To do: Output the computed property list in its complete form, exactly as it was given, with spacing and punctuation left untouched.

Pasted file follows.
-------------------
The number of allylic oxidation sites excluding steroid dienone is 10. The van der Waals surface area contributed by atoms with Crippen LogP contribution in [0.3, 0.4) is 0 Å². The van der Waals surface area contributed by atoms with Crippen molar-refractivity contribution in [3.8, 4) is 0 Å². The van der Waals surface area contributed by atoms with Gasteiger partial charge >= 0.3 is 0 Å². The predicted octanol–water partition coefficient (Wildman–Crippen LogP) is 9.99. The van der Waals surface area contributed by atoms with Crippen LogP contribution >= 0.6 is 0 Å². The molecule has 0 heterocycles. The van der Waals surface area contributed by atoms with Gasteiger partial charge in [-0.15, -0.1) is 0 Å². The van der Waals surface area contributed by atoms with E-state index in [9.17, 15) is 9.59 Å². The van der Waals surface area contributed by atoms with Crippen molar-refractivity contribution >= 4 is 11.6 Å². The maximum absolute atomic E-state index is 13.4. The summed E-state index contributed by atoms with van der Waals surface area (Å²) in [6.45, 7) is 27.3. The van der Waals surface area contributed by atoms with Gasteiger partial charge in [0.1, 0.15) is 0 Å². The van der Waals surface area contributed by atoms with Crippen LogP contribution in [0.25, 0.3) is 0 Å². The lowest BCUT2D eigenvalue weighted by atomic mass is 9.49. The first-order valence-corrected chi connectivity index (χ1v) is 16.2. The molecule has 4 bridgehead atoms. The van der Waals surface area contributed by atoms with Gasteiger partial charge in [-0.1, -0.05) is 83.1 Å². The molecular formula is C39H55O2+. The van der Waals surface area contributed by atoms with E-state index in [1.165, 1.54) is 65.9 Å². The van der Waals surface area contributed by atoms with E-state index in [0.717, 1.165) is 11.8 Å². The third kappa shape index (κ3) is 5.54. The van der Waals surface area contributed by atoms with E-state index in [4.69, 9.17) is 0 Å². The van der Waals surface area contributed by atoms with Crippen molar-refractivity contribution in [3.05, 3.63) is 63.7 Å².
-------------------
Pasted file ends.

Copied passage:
The number of allylic oxidation sites excluding steroid dienone is 10. The van der Waals surface area contributed by atoms with Crippen LogP contribution in [0.3, 0.4) is 0 Å². The van der Waals surface area contributed by atoms with Crippen molar-refractivity contribution in [3.8, 4) is 0 Å². The van der Waals surface area contributed by atoms with Gasteiger partial charge >= 0.3 is 0 Å². The predicted octanol–water partition coefficient (Wildman–Crippen LogP) is 9.99. The van der Waals surface area contributed by atoms with Crippen LogP contribution >= 0.6 is 0 Å². The molecule has 0 heterocycles. The van der Waals surface area contributed by atoms with Gasteiger partial charge in [-0.15, -0.1) is 0 Å². The van der Waals surface area contributed by atoms with E-state index in [9.17, 15) is 9.59 Å². The van der Waals surface area contributed by atoms with Crippen molar-refractivity contribution >= 4 is 11.6 Å². The maximum absolute atomic E-state index is 13.4. The summed E-state index contributed by atoms with van der Waals surface area (Å²) in [6.45, 7) is 27.3. The van der Waals surface area contributed by atoms with Gasteiger partial charge in [0.1, 0.15) is 0 Å². The van der Waals surface area contributed by atoms with Crippen LogP contribution in [0.25, 0.3) is 0 Å². The lowest BCUT2D eigenvalue weighted by atomic mass is 9.49. The first-order valence-corrected chi connectivity index (χ1v) is 16.2. The molecule has 4 bridgehead atoms. The van der Waals surface area contributed by atoms with Gasteiger partial charge in [-0.1, -0.05) is 83.1 Å². The molecular formula is C39H55O2+. The van der Waals surface area contributed by atoms with E-state index in [1.165, 1.54) is 65.9 Å². The van der Waals surface area contributed by atoms with E-state index in [0.717, 1.165) is 11.8 Å². The third kappa shape index (κ3) is 5.54. The van der Waals surface area contributed by atoms with E-state index in [4.69, 9.17) is 0 Å². The van der Waals surface area contributed by atoms with Crippen molar-refractivity contribution in [3.05, 3.63) is 63.7 Å².